If you are the proud owner of a recognised non-European driving license then according to the conventions of Vienna and Geneva you may legally drive your car here. However, this only holds true providing you do not possess either a Belgian ID card, or an A, B, C, D, E, F, E+ or F+ card.
As soon as you are officially registered as living here you receive your Identification Number of the National Register (rijksregisternummer/numero national). Your newly acquired residential status automatically means you will need to exchange your license for a Belgian one as you are now a Belgian resident. This in theory should be a straight-forward exchange of licenses.
The non-Recognised non-European License
The same system applies with a non-recognised non-European driving license: you can legally drive here with your foreign driving license until you are awarded residential status. As soon as you have received your national number you will need to exchange your driving license for a Belgian one.
However, as your license is not recognised here, you will need to sit both theory and practical exams before it can be considered for exchange. Unfortunately, a letter from your embassy attesting to the validity of your license is of absolutely no value in this process.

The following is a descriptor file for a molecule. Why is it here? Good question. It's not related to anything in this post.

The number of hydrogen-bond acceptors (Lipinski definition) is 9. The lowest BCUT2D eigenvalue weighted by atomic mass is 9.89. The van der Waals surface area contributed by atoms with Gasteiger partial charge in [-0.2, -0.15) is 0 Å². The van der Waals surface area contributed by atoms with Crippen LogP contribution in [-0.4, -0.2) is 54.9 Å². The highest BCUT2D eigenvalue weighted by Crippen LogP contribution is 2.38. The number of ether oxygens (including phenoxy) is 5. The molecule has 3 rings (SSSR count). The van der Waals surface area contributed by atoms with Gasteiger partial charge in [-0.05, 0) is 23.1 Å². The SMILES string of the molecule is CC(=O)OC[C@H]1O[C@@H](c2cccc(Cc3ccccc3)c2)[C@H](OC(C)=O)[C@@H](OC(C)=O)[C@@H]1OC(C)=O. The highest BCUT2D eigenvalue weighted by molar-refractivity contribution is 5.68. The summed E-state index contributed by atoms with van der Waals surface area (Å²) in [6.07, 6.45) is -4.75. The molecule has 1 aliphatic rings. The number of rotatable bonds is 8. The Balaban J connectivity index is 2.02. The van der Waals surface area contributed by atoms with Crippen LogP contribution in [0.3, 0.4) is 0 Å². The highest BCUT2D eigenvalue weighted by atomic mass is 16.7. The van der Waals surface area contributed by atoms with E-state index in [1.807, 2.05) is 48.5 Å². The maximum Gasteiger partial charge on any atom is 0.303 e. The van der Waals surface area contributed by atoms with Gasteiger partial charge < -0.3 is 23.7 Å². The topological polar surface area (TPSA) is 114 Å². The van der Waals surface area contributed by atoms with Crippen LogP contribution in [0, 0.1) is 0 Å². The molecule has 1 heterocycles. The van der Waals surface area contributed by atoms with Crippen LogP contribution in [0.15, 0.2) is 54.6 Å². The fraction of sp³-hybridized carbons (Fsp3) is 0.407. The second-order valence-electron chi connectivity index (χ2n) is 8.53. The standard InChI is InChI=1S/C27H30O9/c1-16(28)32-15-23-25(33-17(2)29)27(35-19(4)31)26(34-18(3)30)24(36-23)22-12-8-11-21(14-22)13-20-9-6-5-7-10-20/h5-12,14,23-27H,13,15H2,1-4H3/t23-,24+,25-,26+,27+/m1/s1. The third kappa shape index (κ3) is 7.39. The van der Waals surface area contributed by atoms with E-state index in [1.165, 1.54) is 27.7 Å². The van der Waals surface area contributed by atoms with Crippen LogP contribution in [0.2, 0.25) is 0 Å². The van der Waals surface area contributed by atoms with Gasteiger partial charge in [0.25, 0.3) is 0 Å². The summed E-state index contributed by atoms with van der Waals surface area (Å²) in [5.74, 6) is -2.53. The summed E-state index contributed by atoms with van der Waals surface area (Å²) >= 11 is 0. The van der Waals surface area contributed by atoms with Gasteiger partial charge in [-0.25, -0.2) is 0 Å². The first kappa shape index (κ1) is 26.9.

The International Driving License
If you are here on a business trip visa (90 days max) then you may want to request an international driving license from your home country to cover the duration of your stay. Check with your home country whether you need an international driving license to go with your national license in Belgium. This will differ from country to country, but your embassy will be able to advise you.
The international driving license has no actual legal value in Europe. It merely serves as an additional document to go with your national license. An international driving license is valid for one year only and must be collected in person from your home municipality, which means you should have obtained it before coming over.
The Exchange Process